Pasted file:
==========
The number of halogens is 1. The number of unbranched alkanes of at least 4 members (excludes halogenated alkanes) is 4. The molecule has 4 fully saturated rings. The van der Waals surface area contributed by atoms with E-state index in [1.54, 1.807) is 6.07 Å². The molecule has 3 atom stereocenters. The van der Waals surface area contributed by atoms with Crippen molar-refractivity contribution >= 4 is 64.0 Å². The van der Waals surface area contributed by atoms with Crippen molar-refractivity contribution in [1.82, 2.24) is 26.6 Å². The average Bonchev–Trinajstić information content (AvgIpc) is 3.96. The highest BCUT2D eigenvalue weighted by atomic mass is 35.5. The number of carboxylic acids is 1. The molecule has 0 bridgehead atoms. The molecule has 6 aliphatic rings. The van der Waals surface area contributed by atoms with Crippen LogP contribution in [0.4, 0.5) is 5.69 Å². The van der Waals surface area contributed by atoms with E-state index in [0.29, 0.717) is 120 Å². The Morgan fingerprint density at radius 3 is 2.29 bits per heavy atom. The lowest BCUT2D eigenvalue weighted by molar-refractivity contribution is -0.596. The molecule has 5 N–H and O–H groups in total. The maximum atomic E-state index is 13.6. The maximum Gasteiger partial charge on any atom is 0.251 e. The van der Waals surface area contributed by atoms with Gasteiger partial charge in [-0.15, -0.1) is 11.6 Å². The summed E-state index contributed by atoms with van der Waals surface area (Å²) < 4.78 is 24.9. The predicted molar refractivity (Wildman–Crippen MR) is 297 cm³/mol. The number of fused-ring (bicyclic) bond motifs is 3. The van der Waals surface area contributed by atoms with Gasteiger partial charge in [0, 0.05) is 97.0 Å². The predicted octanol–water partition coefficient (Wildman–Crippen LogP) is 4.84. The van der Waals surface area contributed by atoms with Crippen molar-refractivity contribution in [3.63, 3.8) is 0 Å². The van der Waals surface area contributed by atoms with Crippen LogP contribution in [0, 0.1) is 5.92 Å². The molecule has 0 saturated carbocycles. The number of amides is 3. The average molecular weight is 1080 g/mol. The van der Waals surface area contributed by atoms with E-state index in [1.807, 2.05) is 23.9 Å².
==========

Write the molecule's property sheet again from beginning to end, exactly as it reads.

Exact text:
The number of halogens is 1. The number of unbranched alkanes of at least 4 members (excludes halogenated alkanes) is 4. The molecule has 4 fully saturated rings. The van der Waals surface area contributed by atoms with E-state index in [1.54, 1.807) is 6.07 Å². The molecule has 3 atom stereocenters. The van der Waals surface area contributed by atoms with Crippen molar-refractivity contribution >= 4 is 64.0 Å². The van der Waals surface area contributed by atoms with Crippen molar-refractivity contribution in [1.82, 2.24) is 26.6 Å². The average Bonchev–Trinajstić information content (AvgIpc) is 3.96. The highest BCUT2D eigenvalue weighted by atomic mass is 35.5. The number of carboxylic acids is 1. The molecule has 0 bridgehead atoms. The molecule has 6 aliphatic rings. The van der Waals surface area contributed by atoms with Crippen LogP contribution in [0.4, 0.5) is 5.69 Å². The van der Waals surface area contributed by atoms with E-state index in [0.29, 0.717) is 120 Å². The Morgan fingerprint density at radius 3 is 2.29 bits per heavy atom. The lowest BCUT2D eigenvalue weighted by molar-refractivity contribution is -0.596. The molecule has 5 N–H and O–H groups in total. The maximum atomic E-state index is 13.6. The maximum Gasteiger partial charge on any atom is 0.251 e. The van der Waals surface area contributed by atoms with Gasteiger partial charge in [-0.15, -0.1) is 11.6 Å². The summed E-state index contributed by atoms with van der Waals surface area (Å²) < 4.78 is 24.9. The predicted molar refractivity (Wildman–Crippen MR) is 297 cm³/mol. The number of fused-ring (bicyclic) bond motifs is 3. The van der Waals surface area contributed by atoms with Gasteiger partial charge in [0, 0.05) is 97.0 Å². The predicted octanol–water partition coefficient (Wildman–Crippen LogP) is 4.84. The van der Waals surface area contributed by atoms with Crippen molar-refractivity contribution in [3.63, 3.8) is 0 Å². The van der Waals surface area contributed by atoms with Crippen LogP contribution in [0, 0.1) is 5.92 Å². The molecule has 0 saturated carbocycles. The number of amides is 3. The average molecular weight is 1080 g/mol. The van der Waals surface area contributed by atoms with E-state index in [1.807, 2.05) is 23.9 Å².